Maybe EA (or other publishers) will learn something from this outburst and realize that maybe DRM isn't that great after all...

UPDATE: Apparently, EA got wind of all of the uproar and responded. Their response (paraphrasing): "3 installs is plenty, only 1% of gamers ever install something more than 3 times, so stop whining." Are you kidding me? This is how you respond to your user community? By telling them that they're wrong and you're right, without compromise!? What about all the people that want to play the game 10 years from now -- since that sort of thing has been known to happen? Ridiculous.

UPDATE x2: I just found this other article that talks about EA compromising by easing the DRM restrictions on a future game. A future game? How about patching Spore to meet at least these restrictions? (which by the way is lifting the install limit from 3 to 5 and not requiring the CD to play -- which isn't really that much better in my opinion. It still misses the point).

UPDATE x3: I really didn't think that I would be updating this post again. But, after finding this article, I had no choice. Apparently, users that have purchased the game have discovered that even though the manual says you can have multiple player accounts per install, the game will only let you have one. Guess how EA responds: by telling everyone that it's a misprint in the manual -- way to go EA. Way to go.

Update x4: Well, EA finally decided to "remedy" the Spore situation (read this article) by increasing the number of installs from 3 to 5 (like I mentioned in the second update above for a future game). In addition, they're creating a "de-authorizing" system to effectively move your registration to a new computer -- which to me, sounds similar to the current model that Apple uses for music purchased on iTunes. I would say that this is a step in the right direction, but still completely missing the point... EA clearly doesn't get it.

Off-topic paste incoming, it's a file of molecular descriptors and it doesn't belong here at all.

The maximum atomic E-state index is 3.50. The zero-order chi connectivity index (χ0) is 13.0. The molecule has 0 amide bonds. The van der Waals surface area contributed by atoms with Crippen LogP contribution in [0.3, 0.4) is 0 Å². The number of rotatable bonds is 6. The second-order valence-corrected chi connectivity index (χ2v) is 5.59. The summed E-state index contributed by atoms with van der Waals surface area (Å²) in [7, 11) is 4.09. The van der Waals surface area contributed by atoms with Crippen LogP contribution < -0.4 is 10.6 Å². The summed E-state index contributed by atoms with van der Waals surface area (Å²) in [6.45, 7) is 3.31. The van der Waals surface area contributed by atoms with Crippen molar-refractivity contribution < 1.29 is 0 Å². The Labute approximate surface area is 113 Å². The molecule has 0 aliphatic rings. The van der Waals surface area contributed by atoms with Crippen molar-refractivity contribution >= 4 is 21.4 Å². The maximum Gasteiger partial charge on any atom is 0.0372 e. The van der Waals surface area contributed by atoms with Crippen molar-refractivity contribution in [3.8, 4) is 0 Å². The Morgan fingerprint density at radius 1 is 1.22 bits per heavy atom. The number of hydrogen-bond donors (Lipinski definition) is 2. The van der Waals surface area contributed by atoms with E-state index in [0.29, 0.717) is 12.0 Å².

Tuesday, September 2, 2008

Google Chrome

So, hot off the wire today, Google has released an open-source browser named "Chrome." Like everyone else, I wanted to get my hands on it as soon as a download was available to put this thing to the test. I read at least part of the comic book (yes, I said comic book) that Google released prior to making the download available that explains some of the thoughts behind the development of Chrome. One of the most interesting (to me anyway) was the decision to spawn a new process, instead of a new thread, for each tab that is created.

In any case, as soon as I found out the download was available (which can be found here for anyone interested), I grabbed it and installed it. While it does seem pretty quick in terms of rendering, there are a few things about it (which can obviously change since it's a beta and can be updated at any moment) that will keep me from leaving my beloved Firefox:
1) Most importantly -- plugins/add-ons. I thought, being a Google browser, Chrome would for sure have some kind of nifty integration with Gmail, Calendar, Docs, etc. Unfortunately, there was no such integration, nor can you install add-ons that would provide this functionality. Sure, I could install Gmail notifier (the standalone version) , but it's just not th same. Also... I really like being able to customize how Tabs behave using Tabs Mix Plus...
2) Secondly -- resources. As any developer would, hearing about the fact that Chrome spawns a completely separate process for each tab, I was curious about the resources required to run this beast if I have, say, 10 tabs open. So, I put this to the test. I opened Firefox and Chrome with the same set of tabs and found that Chrome used about double the amount of memory that Firefox used (about 160MB vs. 80MB)

Now, there are definitely some very cool things about Chrome:
1) It's fast -- their javascript engine ("V8") seems to be pretty quick. However, I'd be interested to seeing how this fares against Firefox's TraceMonkey (which I believe is slated to be in Firefox 3.1).
2) Very simple interface -- tabs, address bar, a few buttons, and that's it. Simple is good.
3) The good side of the multiple processes -- if you have RAM to spare, this is an awesome feature. It keeps each website rendering completely separate from the tab next to it. So, if one gets hosed -- you can just close it and move on, without having to force-close the whole browser.

Is it worth a try? Of course! But, while I watch for updates... I'll probably be doing it from Firefox.

Thursday, June 19, 2008

Firefox 3: My first thoughts...